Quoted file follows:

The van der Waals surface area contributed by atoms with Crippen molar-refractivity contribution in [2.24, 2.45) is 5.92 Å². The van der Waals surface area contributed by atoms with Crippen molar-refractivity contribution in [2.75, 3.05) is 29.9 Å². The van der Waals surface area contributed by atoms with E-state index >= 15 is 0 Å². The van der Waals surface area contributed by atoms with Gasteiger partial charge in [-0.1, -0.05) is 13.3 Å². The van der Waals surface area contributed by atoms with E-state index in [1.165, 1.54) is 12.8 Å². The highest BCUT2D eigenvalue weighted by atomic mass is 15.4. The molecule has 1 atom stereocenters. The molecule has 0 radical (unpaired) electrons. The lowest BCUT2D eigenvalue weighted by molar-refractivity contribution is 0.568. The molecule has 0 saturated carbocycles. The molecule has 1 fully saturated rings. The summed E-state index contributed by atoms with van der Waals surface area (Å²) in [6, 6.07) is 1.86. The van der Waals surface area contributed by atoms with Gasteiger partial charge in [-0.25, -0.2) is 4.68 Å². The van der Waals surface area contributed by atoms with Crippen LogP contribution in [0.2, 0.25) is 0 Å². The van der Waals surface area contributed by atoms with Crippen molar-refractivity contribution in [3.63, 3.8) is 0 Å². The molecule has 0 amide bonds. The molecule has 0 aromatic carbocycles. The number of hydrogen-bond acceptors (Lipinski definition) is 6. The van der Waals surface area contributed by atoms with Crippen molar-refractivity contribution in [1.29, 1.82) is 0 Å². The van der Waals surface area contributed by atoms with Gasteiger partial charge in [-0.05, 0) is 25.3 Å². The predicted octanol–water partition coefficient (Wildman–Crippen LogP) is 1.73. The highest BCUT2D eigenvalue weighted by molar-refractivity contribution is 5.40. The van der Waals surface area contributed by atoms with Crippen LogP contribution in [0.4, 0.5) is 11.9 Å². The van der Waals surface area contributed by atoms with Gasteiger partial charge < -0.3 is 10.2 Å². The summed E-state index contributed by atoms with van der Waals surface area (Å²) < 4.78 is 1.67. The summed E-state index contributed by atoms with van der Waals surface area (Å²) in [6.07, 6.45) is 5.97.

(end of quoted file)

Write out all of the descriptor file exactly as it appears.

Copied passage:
The van der Waals surface area contributed by atoms with Crippen molar-refractivity contribution in [2.24, 2.45) is 5.92 Å². The van der Waals surface area contributed by atoms with Crippen molar-refractivity contribution in [2.75, 3.05) is 29.9 Å². The van der Waals surface area contributed by atoms with E-state index >= 15 is 0 Å². The van der Waals surface area contributed by atoms with Gasteiger partial charge in [-0.1, -0.05) is 13.3 Å². The van der Waals surface area contributed by atoms with E-state index in [1.165, 1.54) is 12.8 Å². The highest BCUT2D eigenvalue weighted by atomic mass is 15.4. The molecule has 1 atom stereocenters. The molecule has 0 radical (unpaired) electrons. The lowest BCUT2D eigenvalue weighted by molar-refractivity contribution is 0.568. The molecule has 0 saturated carbocycles. The molecule has 1 fully saturated rings. The summed E-state index contributed by atoms with van der Waals surface area (Å²) in [6, 6.07) is 1.86. The van der Waals surface area contributed by atoms with Gasteiger partial charge in [-0.25, -0.2) is 4.68 Å². The van der Waals surface area contributed by atoms with Crippen LogP contribution in [0.2, 0.25) is 0 Å². The van der Waals surface area contributed by atoms with Crippen molar-refractivity contribution in [3.63, 3.8) is 0 Å². The molecule has 0 amide bonds. The molecule has 0 aromatic carbocycles. The number of hydrogen-bond acceptors (Lipinski definition) is 6. The van der Waals surface area contributed by atoms with Crippen molar-refractivity contribution in [1.29, 1.82) is 0 Å². The van der Waals surface area contributed by atoms with Gasteiger partial charge in [-0.05, 0) is 25.3 Å². The predicted octanol–water partition coefficient (Wildman–Crippen LogP) is 1.73. The highest BCUT2D eigenvalue weighted by molar-refractivity contribution is 5.40. The van der Waals surface area contributed by atoms with Crippen LogP contribution in [0.4, 0.5) is 11.9 Å². The van der Waals surface area contributed by atoms with Gasteiger partial charge < -0.3 is 10.2 Å². The summed E-state index contributed by atoms with van der Waals surface area (Å²) < 4.78 is 1.67. The summed E-state index contributed by atoms with van der Waals surface area (Å²) in [6.07, 6.45) is 5.97.